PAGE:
FSOJ movie editionIt’s an exciting time for historians, especially as we get nearer to the opening of the film “Free State of Jones” on June 24th.  Part of the excitement has been generated by the marketing of the film (including during Game 7 of the NBA Finals!), but also the real sense that the history is being told as carefully as possible through the medium of film, which doesn’t have the best track record when it comes to telling “the true story.”

Below are some links that will assist you in learning more about the story behind the film Free State of Jones.

Author and historian Victoria Bynum’s interview about Jones County, the Civil War, the Knight Company and other interesting facts about the Free State of Jones is available on Mississippi Public Broadcasting.

The New York Times calls this a “film with footnotes,” a reference to the intensive research that went into the making of the movie.   Learn about the history in this extensive website that accompanies the movie.

There is an Audible version of the book available on Amazon.  Read about Mahershala Ali’s performance of the book.

You can also read the book!

 

 

 

 

Why I’m excited about the movie “The Free State of Jones”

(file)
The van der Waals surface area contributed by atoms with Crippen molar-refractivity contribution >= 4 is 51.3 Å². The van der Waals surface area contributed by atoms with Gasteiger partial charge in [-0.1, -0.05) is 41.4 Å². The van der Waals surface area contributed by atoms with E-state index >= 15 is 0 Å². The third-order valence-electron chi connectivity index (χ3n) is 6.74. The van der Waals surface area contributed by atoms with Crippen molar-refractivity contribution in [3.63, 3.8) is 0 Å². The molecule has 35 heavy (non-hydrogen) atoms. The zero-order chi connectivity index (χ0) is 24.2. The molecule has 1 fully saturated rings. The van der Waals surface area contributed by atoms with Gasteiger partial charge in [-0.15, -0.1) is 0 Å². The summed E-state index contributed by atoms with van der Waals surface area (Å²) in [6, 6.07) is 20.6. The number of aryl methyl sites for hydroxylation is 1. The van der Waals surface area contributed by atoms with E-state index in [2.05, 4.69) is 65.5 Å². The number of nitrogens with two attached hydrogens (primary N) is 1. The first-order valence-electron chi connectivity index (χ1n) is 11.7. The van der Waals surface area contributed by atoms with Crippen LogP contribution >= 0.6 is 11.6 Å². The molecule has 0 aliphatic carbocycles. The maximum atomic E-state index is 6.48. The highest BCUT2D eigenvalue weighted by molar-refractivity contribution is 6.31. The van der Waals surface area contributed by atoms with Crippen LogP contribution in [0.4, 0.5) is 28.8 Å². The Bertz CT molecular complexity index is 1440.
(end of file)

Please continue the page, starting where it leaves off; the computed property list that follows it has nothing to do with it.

My friend and fellow historian, Victoria Bynum talks here about The Free State of Jones, the movie that is based on her superb book. Buy the book, watch the film, and learn something new about the Civil War.

Renegade South

by Victoria Bynum, author of The Free State of Jones: Mississippi’s Longest Civil War

Newton Knight

It’s been forty years since I first saw the name “Newton Knight” in the footnotes of a Civil War history textbook as I headed home for the holidays on a greyhound bus northbound from San Diego to Monterey, California. Since that moment, I have thought about, researched, written, and talked about, the meaning of Jones County, Mississippi’s insurrection to the Civil War Era that our nation still struggles to understand.

Since 1992, I’ve published numerous works on Southern Unionism, opposition to the Confederacy, and the associated Civil War themes of guerrilla networks, women’s participation in home front uprisings, collaboration across racial lines, and retaliatory violence by Confederate militia and home front vigilantes.

I recently had the pleasure to attend a preview screening of The Free State of Jones. The movie fsoj girlsunflinchingly depicts the…

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Ch-Ch-Ch-Changes at Pop South

changes
As you’ve probably noticed, there have been some changes here at Pop South.  The blog has a new look and the menu has been culled of all the details of my professional work.  I’ve placed that material on my new author website, which I hope you’ll check out and follow.  I’ve got a new book in the works–a true crime story set in 1932 Natchez, Mississippi–that I’ll be blogging about over there.

 

Thank you for your continued support of this blog. I don’t write with as much frequency, but once in awhile I’ll have a flurry of posts, so be on the lookout!

All best to you and yours,

Karen